In addition to public review of the draft PDM plan, we concurrently are requesting independent expert peer review from knowledgeable individuals with scientific expertise that includes ecology of water snakes and conservation biology principles. Peer review of the draft PDM plan is in accordance with our policy published on July 1, 1994 (59 FR 34270).

Viewing Documents

Comments and materials we receive from the public and peer reviewers, as well as supporting documentation we used in preparing the draft PDM Plan, will be available for public inspection by appointment, during normal business hours at the Austin Ecological Services Field Office (see ADDRESSES). Once approved, the final PDM plan for the Concho water snake and any future revisions to the PDM plan will be available on our Web page ( and the Austin Ecological Services Field Office Web page (​southwest/​es/​AustinTexas/​). We will announce our final decision on whether to delist the snake with a final rule in a future Federal Register publication, and we will also make this final decision available on the above-referenced Web pages.

Request for Public Comments

We intend for our final PDM plan to be as accurate and as effective as possible. Therefore, we request comments or suggestions on the Concho water snake draft PDM plan from the public, concerned governmental agencies, the scientific community, industry, or any other interested party. We will take into consideration substantive comments we receive by the comment due date (see DATES). These comments, and any additional information we receive, may lead us to adopt a final PDM plan that differs from this draft PDM plan. Please note that comments merely stating support or opposition to the action under consideration without providing supporting information, although noted, will not be considered in making a determination.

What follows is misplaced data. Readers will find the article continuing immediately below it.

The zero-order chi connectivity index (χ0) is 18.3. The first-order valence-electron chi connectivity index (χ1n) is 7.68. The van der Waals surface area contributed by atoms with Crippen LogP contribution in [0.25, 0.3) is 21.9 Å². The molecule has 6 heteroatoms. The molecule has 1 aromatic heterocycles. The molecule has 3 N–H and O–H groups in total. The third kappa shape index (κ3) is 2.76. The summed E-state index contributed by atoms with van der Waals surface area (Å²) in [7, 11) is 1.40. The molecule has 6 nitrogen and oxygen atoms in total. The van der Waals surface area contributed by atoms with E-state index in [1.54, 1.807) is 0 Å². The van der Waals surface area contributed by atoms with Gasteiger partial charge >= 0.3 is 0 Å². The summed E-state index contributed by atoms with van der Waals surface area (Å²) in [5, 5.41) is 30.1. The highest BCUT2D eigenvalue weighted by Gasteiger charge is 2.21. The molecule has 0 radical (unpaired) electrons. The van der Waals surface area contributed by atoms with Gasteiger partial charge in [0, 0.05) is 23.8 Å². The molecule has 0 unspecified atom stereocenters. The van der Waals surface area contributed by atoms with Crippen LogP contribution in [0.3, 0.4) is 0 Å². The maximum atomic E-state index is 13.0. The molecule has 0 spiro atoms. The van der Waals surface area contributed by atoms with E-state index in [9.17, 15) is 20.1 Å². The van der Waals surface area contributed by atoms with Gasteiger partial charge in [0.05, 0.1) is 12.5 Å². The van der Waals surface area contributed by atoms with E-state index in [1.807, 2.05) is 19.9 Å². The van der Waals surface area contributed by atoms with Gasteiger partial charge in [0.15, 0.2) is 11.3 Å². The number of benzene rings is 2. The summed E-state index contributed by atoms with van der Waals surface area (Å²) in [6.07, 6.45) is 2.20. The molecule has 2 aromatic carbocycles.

Before including your address, phone number, e-mail address, or other personal identifying information in your comment, you should be aware that your entire document—including your personal identifying information—may be made publicly available at any time. While you may request at the top of your document that we withhold this information from public review, we cannot guarantee that we will be able to do so.

References Cited

A complete list of all references we cited in this notice is available upon request from the U.S. Fish and Wildlife Service, Austin Ecological Services Field Office (see ADDRESSES).


The primary authors of this document are staff at the Austin Ecological Services Field Office (see ADDRESSES).


The authority for this action is the Endangered Species Act of 1973 (16 U.S.C. 1531 et seq.).

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Dated: August 7, 2009.

Benjamin N. Tuggle,

Regional Director, Region 2, Fish and Wildlife Service.

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[FR Doc. E9-22872 Filed 9-22-09; 8:45 am]